Do you have a last will and testament? If so, has it been updated recently?
Under normal circumstances, it is vital to ensure that you have an updated will. However, the world is no longer normal. And, it will probably never return to normal again. Thus, it is crucial that not only do you have a will but that it has been updated recently.
According to EJ Rosenzveig, the succinct answer is that it is overwhelming to consider the implications of drawing up a will when you are facing a health crisis. And, the current global pandemic caused by the coronavirus (COVID-19) has put every person on this earth in the position where they are facing a potential health crisis.
The global pandemic: A snapshot
The world is facing a challenge that has not been seen in living memory. The novel coronavirus, known as COVID-19, is spreading rapidly throughout the globe, causing untold destruction. It results in a respiratory illness in people with symptoms ranging from mild to severe, resulting in the deaths of more than 100 000 people.
Today’s figures, Thursday, 16 April 2020, show that there are over 2.1 million active infections and 140 000 deaths. The USA has the highest infection rate, with circa 641 000 cases as well as the highest number of deaths at about 31 500 people.
Consequently, most of the world’s citizens are facing some form of stay-at-home order, including a total lockdown. All non-essential businesses have been closed, with employees furloughed or even facing a permanent loss of income.
The biggest challenge with this coronavirus is that, apart from the fact that it spreads via droplet infection from person to person, and that it is incredibly contagious, no one really knows much about the virus.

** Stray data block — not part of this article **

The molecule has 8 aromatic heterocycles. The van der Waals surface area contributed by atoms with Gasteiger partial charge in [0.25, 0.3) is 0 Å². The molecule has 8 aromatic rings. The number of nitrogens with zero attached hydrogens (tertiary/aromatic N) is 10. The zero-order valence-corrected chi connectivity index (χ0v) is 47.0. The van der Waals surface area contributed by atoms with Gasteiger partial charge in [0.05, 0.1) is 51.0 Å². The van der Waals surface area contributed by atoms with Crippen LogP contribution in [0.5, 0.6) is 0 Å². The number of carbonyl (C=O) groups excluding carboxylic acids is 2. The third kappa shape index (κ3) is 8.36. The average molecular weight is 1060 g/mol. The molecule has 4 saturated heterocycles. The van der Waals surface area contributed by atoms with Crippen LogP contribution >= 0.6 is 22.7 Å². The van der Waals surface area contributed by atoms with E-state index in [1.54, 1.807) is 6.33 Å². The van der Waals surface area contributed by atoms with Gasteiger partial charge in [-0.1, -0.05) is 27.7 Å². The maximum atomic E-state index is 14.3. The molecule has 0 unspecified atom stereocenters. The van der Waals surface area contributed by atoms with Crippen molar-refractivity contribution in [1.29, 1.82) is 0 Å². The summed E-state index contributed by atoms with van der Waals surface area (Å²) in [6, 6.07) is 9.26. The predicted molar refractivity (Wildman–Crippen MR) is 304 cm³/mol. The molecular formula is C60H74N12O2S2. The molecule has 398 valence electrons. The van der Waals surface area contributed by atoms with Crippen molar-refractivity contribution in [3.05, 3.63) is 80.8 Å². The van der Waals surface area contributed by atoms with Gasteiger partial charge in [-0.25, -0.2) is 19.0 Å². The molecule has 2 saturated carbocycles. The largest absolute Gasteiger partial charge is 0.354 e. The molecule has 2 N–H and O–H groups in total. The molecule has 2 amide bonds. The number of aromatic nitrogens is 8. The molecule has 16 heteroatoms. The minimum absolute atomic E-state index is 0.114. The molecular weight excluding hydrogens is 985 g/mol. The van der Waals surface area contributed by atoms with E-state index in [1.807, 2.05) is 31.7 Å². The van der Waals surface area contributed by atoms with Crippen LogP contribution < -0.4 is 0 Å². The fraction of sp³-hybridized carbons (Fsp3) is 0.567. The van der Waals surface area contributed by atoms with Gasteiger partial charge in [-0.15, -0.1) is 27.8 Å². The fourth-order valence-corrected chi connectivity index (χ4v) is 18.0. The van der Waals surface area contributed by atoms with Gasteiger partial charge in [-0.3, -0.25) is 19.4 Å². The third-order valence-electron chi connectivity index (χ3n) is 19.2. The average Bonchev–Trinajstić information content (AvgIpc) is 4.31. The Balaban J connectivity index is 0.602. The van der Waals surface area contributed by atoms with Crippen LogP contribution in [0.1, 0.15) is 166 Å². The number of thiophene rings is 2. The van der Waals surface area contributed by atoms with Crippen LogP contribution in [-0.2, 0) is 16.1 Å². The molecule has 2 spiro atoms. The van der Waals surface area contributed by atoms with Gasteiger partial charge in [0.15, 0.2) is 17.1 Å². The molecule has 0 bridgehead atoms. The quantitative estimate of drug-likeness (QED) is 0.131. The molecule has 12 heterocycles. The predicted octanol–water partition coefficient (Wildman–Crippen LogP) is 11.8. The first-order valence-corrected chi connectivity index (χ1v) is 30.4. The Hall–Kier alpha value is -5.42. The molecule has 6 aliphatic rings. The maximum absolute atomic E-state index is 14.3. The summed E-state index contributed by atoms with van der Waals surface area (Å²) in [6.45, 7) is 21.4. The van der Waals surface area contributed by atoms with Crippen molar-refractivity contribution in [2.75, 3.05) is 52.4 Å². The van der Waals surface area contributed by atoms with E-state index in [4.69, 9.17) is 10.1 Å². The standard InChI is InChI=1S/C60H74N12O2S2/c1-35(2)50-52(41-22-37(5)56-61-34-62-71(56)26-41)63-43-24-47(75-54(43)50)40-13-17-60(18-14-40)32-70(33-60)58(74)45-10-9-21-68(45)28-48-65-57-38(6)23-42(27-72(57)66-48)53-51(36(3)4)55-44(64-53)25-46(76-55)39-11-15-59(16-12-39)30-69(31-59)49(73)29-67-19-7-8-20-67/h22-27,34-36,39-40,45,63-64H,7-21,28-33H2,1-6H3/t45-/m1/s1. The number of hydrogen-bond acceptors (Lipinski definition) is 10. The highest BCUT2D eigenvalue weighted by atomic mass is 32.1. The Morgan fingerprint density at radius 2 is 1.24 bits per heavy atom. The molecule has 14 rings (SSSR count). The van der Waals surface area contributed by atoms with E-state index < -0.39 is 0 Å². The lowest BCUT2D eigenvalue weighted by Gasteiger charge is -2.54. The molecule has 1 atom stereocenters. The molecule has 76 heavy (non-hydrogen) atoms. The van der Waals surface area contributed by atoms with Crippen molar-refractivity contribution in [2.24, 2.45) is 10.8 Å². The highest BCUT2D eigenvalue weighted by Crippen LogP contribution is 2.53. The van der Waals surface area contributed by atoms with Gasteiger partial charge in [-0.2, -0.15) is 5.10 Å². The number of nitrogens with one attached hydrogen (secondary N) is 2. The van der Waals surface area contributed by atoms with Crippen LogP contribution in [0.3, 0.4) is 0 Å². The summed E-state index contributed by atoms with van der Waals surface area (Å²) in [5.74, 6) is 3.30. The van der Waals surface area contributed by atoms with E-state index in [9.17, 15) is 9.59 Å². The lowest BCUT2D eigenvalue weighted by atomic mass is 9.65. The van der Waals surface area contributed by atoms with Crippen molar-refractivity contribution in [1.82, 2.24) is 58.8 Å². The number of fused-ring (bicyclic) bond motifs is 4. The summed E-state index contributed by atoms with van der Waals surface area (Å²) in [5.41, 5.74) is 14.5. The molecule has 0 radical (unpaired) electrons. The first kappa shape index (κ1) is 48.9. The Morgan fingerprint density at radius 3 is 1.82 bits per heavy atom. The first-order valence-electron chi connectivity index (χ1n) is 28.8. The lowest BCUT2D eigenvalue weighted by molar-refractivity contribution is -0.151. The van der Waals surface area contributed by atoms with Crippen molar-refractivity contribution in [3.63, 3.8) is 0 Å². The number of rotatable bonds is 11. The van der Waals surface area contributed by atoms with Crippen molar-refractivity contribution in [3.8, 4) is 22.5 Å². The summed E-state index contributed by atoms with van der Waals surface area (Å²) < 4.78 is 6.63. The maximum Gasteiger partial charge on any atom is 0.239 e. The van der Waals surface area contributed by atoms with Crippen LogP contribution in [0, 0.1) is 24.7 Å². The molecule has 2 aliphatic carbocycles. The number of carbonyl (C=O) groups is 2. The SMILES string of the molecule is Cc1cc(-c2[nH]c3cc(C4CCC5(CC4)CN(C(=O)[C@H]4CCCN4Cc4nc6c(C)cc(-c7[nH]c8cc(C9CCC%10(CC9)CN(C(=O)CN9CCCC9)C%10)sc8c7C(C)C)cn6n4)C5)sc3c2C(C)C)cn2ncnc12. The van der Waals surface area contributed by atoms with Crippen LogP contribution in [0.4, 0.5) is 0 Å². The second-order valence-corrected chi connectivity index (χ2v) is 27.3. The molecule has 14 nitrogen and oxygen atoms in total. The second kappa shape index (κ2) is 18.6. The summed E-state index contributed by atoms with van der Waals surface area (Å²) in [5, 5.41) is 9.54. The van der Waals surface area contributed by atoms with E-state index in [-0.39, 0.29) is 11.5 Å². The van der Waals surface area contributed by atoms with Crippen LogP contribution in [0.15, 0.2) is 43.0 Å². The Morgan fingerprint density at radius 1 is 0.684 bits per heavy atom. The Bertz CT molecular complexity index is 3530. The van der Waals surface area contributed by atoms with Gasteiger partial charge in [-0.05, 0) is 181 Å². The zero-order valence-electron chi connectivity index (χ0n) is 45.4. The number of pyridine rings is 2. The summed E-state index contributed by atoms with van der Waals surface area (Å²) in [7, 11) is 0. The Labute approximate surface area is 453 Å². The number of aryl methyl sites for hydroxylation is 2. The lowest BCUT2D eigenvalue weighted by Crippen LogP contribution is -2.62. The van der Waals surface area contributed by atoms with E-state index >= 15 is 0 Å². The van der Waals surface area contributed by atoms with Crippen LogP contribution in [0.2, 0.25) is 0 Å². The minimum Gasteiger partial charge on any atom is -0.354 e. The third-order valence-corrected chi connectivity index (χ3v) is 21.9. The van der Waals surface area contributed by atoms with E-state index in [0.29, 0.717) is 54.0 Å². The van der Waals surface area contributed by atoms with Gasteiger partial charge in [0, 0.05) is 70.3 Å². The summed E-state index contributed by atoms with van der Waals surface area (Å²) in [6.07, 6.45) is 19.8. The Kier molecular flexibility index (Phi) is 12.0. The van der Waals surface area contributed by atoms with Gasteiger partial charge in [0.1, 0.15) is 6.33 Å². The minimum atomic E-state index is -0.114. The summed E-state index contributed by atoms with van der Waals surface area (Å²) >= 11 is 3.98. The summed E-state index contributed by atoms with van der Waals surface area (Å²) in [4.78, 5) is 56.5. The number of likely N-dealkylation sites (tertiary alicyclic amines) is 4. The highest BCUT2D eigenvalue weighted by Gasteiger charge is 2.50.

This, in itself, is the raison d’etre for ensuring that your will is up to date. No matter how medical experts, researchers, and scientists study this virus to predict its behavior, no one really knows for sure how it behaves. And, unfortunately, a preventative vaccine is between one and three years away from large-scale production.
Types of wills
Part of the drawing up of a will is to gain an understanding of the different types of wills and what their benefits are. Thus, to expand on this statement, here is a list of the three most common types of wills that can be drawn up:
A simple will
This will is essentially a list of assets and how they should be distributed once you have passed away. If the nature of your assets and their distribution is relatively straightforward, you do not need to draw up anything more complicated than what is specified in this brief.
A living will
The purpose of a living will is not about the distribution of your assets once you are deceased. Its primary function is to provide detailed instructions on the type of medical care, treatment, and the lifesaving measures you would like implemented should you no longer be able to communicate these wishes for yourself.
A pertinent example is what to do if COVID-19 infects you, and you are no longer able to breathe. One of the critical attributes of the respiratory illness attributed to COVID-19 is that your lungs start filling with fluid preventing you from breathing properly. Current treatments include sedation and manual ventilation, helping you to breathe while your body fights the virus. Do you want this treatment should you end up facing this scenario? Do you want to be resuscitated if you stop breathing? All these instructions need to be specified in your living will.
The joint will
Succinctly stated, a joint will is designed to be used by spouses who wish to leave their assets to each other. When one party is deceased before the other spouse, the surviving testator inherits everything. When both spouses are deceased, the assets are distributed to the couple’s chosen dependents.
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